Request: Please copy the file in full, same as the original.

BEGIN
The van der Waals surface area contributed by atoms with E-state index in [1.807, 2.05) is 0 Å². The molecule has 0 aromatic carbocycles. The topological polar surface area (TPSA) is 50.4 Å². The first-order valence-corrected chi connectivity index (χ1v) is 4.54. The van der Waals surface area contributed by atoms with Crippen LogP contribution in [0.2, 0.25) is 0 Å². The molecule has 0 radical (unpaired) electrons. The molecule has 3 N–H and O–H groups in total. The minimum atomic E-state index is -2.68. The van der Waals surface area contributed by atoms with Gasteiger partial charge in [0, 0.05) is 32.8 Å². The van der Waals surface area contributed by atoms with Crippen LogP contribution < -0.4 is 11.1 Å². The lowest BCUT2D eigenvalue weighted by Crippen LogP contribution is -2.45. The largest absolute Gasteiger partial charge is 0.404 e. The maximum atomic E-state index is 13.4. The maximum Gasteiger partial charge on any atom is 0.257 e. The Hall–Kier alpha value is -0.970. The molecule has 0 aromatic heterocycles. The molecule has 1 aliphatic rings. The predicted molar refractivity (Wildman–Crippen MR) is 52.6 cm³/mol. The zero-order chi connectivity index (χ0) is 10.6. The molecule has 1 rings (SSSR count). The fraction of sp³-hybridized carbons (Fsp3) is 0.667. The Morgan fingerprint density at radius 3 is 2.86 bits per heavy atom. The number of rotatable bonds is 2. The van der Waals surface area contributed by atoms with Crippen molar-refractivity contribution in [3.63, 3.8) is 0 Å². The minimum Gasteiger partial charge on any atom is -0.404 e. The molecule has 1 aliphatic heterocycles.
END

The van der Waals surface area contributed by atoms with E-state index in [1.807, 2.05) is 0 Å². The molecule has 0 aromatic carbocycles. The topological polar surface area (TPSA) is 50.4 Å². The first-order valence-corrected chi connectivity index (χ1v) is 4.54. The van der Waals surface area contributed by atoms with Crippen LogP contribution in [0.2, 0.25) is 0 Å². The molecule has 0 radical (unpaired) electrons. The molecule has 3 N–H and O–H groups in total. The minimum atomic E-state index is -2.68. The van der Waals surface area contributed by atoms with Gasteiger partial charge in [0, 0.05) is 32.8 Å². The van der Waals surface area contributed by atoms with Crippen LogP contribution < -0.4 is 11.1 Å². The lowest BCUT2D eigenvalue weighted by Crippen LogP contribution is -2.45. The largest absolute Gasteiger partial charge is 0.404 e. The maximum atomic E-state index is 13.4. The maximum Gasteiger partial charge on any atom is 0.257 e. The Hall–Kier alpha value is -0.970. The molecule has 0 aromatic heterocycles. The molecule has 1 aliphatic rings. The predicted molar refractivity (Wildman–Crippen MR) is 52.6 cm³/mol. The zero-order chi connectivity index (χ0) is 10.6. The molecule has 1 rings (SSSR count). The fraction of sp³-hybridized carbons (Fsp3) is 0.667. The Morgan fingerprint density at radius 3 is 2.86 bits per heavy atom. The number of rotatable bonds is 2. The van der Waals surface area contributed by atoms with Crippen molar-refractivity contribution in [3.63, 3.8) is 0 Å². The minimum Gasteiger partial charge on any atom is -0.404 e. The molecule has 1 aliphatic heterocycles.